Recent advances in materials, devices and fabrication technologies have motivated a strong momentum in developing solid-state sensors that can detect individual photons in space and time. It has been envisioned that such sensors can eventually achieve very high spatial resolutions (e.g., 10^9 pixels/chip) as well as high frame rates (e.g., 10^6 frames/sec). In this paper, we present an efficient algorithm to reconstruct images from the massive binary bit-streams generated by these sensors. Based on the concept of alternating direction method of multipliers (ADMM), we transform the computationally intensive optimization problem into a sequence of subproblems, each of which has efficient implementations in the form of polyphase-domain filtering or pixel-wise nonlinear mappings. Moreover, we reformulate the original maximum likelihood estimation as maximum a posterior estimation by introducing a total variation prior. Numerical results demonstrate the strong performance of the proposed method, which achieves several dB’s of improvement in PSNR and requires a shorter runtime as compared to standard gradient-based approaches.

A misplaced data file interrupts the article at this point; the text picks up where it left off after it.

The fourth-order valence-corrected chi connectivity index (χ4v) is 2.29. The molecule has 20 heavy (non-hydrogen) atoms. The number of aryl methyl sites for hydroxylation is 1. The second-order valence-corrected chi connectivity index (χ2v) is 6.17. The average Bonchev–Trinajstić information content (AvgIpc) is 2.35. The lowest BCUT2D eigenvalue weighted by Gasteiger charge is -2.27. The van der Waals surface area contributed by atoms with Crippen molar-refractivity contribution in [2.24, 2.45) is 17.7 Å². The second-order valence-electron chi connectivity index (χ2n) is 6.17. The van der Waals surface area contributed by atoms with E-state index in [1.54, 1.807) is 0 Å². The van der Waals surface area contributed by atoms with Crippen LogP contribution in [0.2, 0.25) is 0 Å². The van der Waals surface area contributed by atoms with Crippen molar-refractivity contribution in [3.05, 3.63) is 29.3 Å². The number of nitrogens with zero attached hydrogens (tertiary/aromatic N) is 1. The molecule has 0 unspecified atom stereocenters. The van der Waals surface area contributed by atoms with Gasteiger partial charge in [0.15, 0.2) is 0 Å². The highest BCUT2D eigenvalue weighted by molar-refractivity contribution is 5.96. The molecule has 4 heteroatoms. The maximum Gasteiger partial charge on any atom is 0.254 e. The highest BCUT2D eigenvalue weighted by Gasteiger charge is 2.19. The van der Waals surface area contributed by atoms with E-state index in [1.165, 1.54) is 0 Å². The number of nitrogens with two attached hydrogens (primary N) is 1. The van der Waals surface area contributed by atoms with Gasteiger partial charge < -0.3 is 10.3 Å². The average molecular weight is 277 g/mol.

A. Agaskar, C. Wang, and Y. M. Lu, “Randomized Kaczmarz algorithms: Exact MSE analysis and optimal sampling probabilities,” in IEEE Global Conference on Signal and Information Processing (GlobalSIP), Atlanta, GA, 2014.Abstract

The Kaczmarz method, or the algebraic reconstruction technique (ART), is a popular method for solving large-scale overdetermined systems of equations. Recently, Strohmer et al. proposed the randomized Kaczmarz algorithm, an improvement that guarantees exponential convergence to the solution. This has spurred much interest in the algorithm and its extensions. We provide in this paper an exact formula for the mean squared error (MSE) in the value reconstructed by the algorithm. We also compute the exponential decay rate of the MSE, which we call the “annealed” error exponent. We show that the typical performance of the algorithm is far better than the average performance. We define the “quenched” error exponent to characterize the typical performance. This is far harder to compute than the annealed error exponent, but we provide an approximation that matches empirical results. We also explore optimizing the algorithm’s row-selection probabilities to speed up the algorithm’s convergence.